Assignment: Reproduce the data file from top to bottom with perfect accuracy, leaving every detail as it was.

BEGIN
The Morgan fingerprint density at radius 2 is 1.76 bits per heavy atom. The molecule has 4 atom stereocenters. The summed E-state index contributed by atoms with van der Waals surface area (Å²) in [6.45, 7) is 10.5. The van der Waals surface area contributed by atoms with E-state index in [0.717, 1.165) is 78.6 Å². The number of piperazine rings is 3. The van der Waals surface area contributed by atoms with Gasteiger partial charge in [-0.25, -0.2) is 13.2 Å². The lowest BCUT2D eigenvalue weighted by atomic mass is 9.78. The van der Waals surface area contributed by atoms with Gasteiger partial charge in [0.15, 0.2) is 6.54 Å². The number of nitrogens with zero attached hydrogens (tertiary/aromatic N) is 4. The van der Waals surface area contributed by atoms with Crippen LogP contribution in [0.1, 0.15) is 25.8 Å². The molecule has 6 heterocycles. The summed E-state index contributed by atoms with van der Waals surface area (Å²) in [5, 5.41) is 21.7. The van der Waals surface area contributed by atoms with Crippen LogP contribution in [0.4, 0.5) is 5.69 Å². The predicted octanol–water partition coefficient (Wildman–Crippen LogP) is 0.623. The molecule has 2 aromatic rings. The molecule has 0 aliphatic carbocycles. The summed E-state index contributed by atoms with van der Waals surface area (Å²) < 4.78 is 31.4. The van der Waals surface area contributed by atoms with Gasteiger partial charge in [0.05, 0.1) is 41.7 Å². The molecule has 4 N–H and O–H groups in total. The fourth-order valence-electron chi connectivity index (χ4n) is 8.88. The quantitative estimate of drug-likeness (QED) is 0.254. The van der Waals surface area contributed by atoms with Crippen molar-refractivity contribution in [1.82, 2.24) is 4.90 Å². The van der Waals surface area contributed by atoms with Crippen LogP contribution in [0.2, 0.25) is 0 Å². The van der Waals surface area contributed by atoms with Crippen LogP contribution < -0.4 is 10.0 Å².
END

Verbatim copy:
The Morgan fingerprint density at radius 2 is 1.76 bits per heavy atom. The molecule has 4 atom stereocenters. The summed E-state index contributed by atoms with van der Waals surface area (Å²) in [6.45, 7) is 10.5. The van der Waals surface area contributed by atoms with E-state index in [0.717, 1.165) is 78.6 Å². The number of piperazine rings is 3. The van der Waals surface area contributed by atoms with Gasteiger partial charge in [-0.25, -0.2) is 13.2 Å². The lowest BCUT2D eigenvalue weighted by atomic mass is 9.78. The van der Waals surface area contributed by atoms with Gasteiger partial charge in [0.15, 0.2) is 6.54 Å². The number of nitrogens with zero attached hydrogens (tertiary/aromatic N) is 4. The van der Waals surface area contributed by atoms with Crippen LogP contribution in [0.1, 0.15) is 25.8 Å². The molecule has 6 heterocycles. The summed E-state index contributed by atoms with van der Waals surface area (Å²) in [5, 5.41) is 21.7. The van der Waals surface area contributed by atoms with Crippen LogP contribution in [0.4, 0.5) is 5.69 Å². The predicted octanol–water partition coefficient (Wildman–Crippen LogP) is 0.623. The molecule has 2 aromatic rings. The molecule has 0 aliphatic carbocycles. The summed E-state index contributed by atoms with van der Waals surface area (Å²) < 4.78 is 31.4. The van der Waals surface area contributed by atoms with Gasteiger partial charge in [0.05, 0.1) is 41.7 Å². The molecule has 4 N–H and O–H groups in total. The fourth-order valence-electron chi connectivity index (χ4n) is 8.88. The quantitative estimate of drug-likeness (QED) is 0.254. The van der Waals surface area contributed by atoms with Crippen molar-refractivity contribution in [1.82, 2.24) is 4.90 Å². The van der Waals surface area contributed by atoms with Crippen LogP contribution in [0.2, 0.25) is 0 Å². The van der Waals surface area contributed by atoms with Crippen LogP contribution < -0.4 is 10.0 Å².